Angry and disappointed Mr Peter Gitonga and his wife, Ms Leah Waithira are in tears even as they cuddle they newborn after an unexpected operation at Kenya’s biggest referral hospital, Kenyatta National Hospital.
After a vaccination and operations which were marred by negligent medical staff, doctors at KNH were forced to amputate his leg at the ankle and left hand at the wrist after what his parents said was a complication that developed in a botched BCG vaccination.
Ms Waithira, a first-time mother, delivered the baby by caesarean section at Kihara Hospital in Gachie, Kiambu, on February 7. She was discharged after three days, and says the baby was fine, “since any complications would have been indicated in the discharge sheet”.
But as time went on, the baby showed signs of being unwell and at around 9pm same day, she and her husband rushed him to a local clinic, where they were advised to take him back to the facility where he had been vaccinated.
Back at Kihara Hospital, the doctors assured them the vaccination could not have caused such complications, and ran some tests on the baby according to Nation.
“The doctor pricked one of the fingers in the left hand but there was no blood. He used the same needle to prick a toe in the right foot, and after the test he informed us that the sugar level was too low, and that the baby was dehydrated. He insisted that the baby be admitted,” a devastated Ms Waithira told the Nation in an interview at their home in Ndenderu village, Kiambaa.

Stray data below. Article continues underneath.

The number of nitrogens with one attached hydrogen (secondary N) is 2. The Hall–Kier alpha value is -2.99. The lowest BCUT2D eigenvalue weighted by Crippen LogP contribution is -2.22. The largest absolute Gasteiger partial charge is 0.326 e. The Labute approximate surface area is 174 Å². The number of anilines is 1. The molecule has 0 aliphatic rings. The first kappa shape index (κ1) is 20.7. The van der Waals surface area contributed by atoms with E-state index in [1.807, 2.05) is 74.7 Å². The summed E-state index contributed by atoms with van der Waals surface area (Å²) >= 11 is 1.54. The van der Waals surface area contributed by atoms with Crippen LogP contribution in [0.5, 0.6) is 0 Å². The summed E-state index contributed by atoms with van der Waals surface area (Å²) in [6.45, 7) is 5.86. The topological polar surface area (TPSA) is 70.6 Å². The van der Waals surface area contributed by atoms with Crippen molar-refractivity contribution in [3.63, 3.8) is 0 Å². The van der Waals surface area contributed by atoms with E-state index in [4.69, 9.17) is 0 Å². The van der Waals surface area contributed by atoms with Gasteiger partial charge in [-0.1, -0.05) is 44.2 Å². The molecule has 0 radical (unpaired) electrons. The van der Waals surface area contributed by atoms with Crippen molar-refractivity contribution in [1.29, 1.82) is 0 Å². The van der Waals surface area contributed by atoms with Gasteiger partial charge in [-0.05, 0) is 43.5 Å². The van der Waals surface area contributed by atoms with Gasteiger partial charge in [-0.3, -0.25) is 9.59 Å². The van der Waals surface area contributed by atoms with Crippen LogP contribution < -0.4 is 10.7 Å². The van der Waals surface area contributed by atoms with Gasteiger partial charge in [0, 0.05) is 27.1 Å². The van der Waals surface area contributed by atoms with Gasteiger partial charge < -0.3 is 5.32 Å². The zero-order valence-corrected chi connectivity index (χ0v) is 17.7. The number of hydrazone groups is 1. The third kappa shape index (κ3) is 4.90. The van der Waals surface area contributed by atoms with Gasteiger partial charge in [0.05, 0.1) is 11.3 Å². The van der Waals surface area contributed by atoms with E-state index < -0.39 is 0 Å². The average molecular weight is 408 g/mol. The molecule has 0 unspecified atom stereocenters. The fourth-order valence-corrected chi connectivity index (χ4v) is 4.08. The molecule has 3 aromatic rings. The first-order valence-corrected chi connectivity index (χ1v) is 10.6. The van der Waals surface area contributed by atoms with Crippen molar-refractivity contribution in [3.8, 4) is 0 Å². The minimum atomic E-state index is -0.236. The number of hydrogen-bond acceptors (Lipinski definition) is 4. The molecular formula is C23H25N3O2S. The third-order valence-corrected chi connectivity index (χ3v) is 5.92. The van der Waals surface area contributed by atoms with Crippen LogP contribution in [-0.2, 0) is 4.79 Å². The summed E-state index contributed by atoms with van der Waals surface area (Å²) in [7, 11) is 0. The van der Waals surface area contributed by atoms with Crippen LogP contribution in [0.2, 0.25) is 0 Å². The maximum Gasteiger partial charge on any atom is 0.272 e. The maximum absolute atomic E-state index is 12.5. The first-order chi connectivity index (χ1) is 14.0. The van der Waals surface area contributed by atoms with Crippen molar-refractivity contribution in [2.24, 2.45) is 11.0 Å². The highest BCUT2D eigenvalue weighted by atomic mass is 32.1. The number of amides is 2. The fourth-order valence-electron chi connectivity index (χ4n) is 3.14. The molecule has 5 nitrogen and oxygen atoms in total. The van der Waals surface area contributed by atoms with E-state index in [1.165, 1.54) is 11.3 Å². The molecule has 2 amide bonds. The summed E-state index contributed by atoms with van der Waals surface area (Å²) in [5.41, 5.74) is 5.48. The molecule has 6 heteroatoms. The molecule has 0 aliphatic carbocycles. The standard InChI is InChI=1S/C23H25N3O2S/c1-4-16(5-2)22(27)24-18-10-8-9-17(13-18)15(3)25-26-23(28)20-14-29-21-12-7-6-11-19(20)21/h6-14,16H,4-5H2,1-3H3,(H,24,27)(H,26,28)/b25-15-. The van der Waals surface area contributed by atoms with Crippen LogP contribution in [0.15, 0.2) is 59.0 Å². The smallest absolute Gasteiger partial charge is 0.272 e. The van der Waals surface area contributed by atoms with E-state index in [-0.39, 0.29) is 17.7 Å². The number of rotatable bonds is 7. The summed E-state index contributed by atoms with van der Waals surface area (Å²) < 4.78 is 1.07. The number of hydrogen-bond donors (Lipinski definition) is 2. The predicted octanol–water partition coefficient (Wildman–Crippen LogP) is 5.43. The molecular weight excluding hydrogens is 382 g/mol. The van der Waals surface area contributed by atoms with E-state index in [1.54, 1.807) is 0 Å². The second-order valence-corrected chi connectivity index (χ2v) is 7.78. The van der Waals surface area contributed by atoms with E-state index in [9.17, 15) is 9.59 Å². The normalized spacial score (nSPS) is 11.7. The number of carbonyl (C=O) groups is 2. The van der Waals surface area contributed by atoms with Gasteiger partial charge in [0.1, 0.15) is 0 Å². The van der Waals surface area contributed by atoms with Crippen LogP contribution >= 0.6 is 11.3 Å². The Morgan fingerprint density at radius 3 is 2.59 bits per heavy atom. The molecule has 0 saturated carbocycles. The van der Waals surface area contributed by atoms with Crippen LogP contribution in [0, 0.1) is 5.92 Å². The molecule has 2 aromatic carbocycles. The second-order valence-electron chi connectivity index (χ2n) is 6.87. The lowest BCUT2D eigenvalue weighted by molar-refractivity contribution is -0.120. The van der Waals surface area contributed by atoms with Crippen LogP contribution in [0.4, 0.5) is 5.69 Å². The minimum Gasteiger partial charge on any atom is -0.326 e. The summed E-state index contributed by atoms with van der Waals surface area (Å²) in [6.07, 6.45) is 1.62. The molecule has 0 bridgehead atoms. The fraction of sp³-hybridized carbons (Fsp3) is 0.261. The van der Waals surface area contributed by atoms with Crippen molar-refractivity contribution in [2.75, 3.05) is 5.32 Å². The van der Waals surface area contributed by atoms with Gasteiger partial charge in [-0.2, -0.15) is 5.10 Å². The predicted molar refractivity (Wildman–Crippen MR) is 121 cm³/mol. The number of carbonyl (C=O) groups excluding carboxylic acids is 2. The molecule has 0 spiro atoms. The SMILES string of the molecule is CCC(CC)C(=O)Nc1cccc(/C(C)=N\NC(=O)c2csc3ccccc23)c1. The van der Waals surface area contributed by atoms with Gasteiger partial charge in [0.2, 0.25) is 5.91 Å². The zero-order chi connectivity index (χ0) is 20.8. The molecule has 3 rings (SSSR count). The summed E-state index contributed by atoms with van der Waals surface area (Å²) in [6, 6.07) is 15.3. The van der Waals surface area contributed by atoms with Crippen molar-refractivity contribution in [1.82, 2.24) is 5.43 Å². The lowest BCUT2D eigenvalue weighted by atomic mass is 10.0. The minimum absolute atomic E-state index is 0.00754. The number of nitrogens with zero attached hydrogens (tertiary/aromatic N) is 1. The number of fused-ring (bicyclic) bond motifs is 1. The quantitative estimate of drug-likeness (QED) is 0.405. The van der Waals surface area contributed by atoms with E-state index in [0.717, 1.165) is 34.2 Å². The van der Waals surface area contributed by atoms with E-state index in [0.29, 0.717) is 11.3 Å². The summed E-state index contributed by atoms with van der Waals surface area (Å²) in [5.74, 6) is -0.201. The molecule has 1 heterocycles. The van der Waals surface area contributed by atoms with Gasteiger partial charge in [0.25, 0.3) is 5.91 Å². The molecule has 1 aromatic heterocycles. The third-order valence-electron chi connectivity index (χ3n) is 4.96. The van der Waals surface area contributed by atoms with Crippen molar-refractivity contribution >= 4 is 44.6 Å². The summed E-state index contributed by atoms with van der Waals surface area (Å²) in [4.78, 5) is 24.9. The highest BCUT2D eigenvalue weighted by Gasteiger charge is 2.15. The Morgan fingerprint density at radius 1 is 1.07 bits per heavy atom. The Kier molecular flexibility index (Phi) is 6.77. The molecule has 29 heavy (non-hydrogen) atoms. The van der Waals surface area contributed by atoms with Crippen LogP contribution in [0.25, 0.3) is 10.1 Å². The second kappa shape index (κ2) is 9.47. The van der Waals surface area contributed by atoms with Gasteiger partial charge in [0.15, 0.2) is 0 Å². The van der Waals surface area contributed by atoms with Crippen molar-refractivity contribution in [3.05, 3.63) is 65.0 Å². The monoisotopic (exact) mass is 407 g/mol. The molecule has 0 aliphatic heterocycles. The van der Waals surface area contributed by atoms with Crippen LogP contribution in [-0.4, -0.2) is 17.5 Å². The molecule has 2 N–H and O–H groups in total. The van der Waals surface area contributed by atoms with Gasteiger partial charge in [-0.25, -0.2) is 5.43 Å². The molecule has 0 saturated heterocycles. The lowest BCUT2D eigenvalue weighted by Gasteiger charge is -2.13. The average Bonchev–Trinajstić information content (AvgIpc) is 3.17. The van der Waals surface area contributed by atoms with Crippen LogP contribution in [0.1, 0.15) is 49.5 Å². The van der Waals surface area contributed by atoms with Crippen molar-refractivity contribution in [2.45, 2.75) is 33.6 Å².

The doctors said they needed to run tests to establish whether the baby was bleeding internally but before they could do that, he was referred to Kiambu Level Five Hospital for advanced treatment.
The referral sheet, dated February 13, indicated that the baby was diagnosed with “neonatal sepsis”.
At Kiambu Hospital, the couple was immediately referred to Kenyatta National Hospital.
At KNH, where the baby was treated for one and a half months, the affected hand and foot developed swellings with fluid inside.
After the swellings burst, the hand and foot started rotting, leaving amputation as the only option to prevent the infection from spreading.
Although the doctors tried to convince the couple that the vaccination was not to blame, they believe it is and keep asking why the baby did not develop any problems in his left foot, from which doctors at Kiambu Hospital also drew blood.
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